Nice piece over at Knowlege@Wharton on some lessons to be learned from smart direct marketing. Here are some of the better highlights…
On being smart with your data collection:
Some retailers have been swept up in the technology that now allows them to gather extensive personal data, but that information does not necessarily relate to buying behavior. “I have heard industry professionals say they have this huge data warehouse and 600 different measures. I say, ‘Big deal, 595 of them are useless.’”
On Direct Mail and Catalogue marketing:
Hoch says catalog retailers, which once seemed threatened by the Internet, have found it has enhanced their businesses. The Internet makes it easier and faster to buy catalog merchandise, but customers still need the printed catalog in hand. It will be many years before the Internet has the bandwidth to portray the details and depth of merchandise in a typical glossy catalog, says Hoch.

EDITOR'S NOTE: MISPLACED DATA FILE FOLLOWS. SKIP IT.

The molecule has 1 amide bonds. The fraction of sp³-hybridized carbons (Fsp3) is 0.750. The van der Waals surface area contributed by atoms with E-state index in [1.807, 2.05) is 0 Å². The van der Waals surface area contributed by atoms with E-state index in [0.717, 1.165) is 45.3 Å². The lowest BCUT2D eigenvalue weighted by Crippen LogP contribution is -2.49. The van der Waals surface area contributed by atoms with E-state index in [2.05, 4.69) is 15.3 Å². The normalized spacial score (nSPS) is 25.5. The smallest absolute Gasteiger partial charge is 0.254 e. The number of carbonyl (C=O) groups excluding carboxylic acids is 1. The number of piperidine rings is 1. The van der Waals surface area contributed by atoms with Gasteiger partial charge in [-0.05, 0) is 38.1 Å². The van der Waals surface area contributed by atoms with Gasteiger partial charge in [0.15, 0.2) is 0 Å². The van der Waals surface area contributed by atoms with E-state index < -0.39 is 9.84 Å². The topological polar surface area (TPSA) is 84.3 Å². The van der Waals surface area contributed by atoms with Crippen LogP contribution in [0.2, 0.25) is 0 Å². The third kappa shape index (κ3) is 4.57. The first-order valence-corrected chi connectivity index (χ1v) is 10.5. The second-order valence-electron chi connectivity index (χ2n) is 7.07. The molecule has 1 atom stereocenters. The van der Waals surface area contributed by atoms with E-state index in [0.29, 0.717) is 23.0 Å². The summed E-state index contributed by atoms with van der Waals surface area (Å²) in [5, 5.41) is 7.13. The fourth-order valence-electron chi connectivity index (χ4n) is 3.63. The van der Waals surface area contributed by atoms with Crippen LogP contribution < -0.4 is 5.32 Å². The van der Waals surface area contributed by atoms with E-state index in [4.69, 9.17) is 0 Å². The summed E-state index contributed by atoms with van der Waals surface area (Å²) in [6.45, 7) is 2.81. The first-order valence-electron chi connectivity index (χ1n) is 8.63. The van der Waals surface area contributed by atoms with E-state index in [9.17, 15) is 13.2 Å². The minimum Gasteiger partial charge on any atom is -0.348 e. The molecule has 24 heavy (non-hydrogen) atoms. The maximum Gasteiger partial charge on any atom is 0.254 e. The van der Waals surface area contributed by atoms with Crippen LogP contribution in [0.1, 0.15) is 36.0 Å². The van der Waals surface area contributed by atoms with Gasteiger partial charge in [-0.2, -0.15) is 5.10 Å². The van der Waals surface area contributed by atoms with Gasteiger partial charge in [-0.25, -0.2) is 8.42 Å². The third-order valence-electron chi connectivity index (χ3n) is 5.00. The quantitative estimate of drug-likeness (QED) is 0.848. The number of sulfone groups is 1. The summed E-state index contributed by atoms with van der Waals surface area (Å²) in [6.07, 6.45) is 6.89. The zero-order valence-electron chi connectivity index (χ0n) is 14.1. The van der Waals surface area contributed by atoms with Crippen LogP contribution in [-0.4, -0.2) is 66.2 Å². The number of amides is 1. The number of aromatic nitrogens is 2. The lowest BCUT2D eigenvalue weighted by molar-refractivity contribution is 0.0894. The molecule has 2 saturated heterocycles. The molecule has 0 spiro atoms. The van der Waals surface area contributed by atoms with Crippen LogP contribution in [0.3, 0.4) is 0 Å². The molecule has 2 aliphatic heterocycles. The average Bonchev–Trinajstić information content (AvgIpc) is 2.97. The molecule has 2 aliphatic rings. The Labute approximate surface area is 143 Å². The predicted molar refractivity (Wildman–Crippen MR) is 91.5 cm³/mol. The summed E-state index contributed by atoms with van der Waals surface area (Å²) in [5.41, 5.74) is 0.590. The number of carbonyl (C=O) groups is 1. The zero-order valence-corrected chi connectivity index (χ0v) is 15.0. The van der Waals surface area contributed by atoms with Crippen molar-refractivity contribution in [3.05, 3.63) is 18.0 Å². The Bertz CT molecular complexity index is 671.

Hoch points to Wharton research showing that the top indicator for whether shoppers would buy over the Internet was if they had already purchased from a catalog.
And on the lessons to be learned by traditional marketers:
According to Fader, all retailers can borrow from the experience of direct marketers. Direct marketers constantly experiment with better ways to target their faceless customers and potential customers, who never physically enter a store. Traditional store-based retailers do less experimentation, because they feel they already have a strong tie to their customers. “In many ways direct marketers are the best of the breed. Other marketers stand to learn quite a bit from them.”
You can read the full piece here.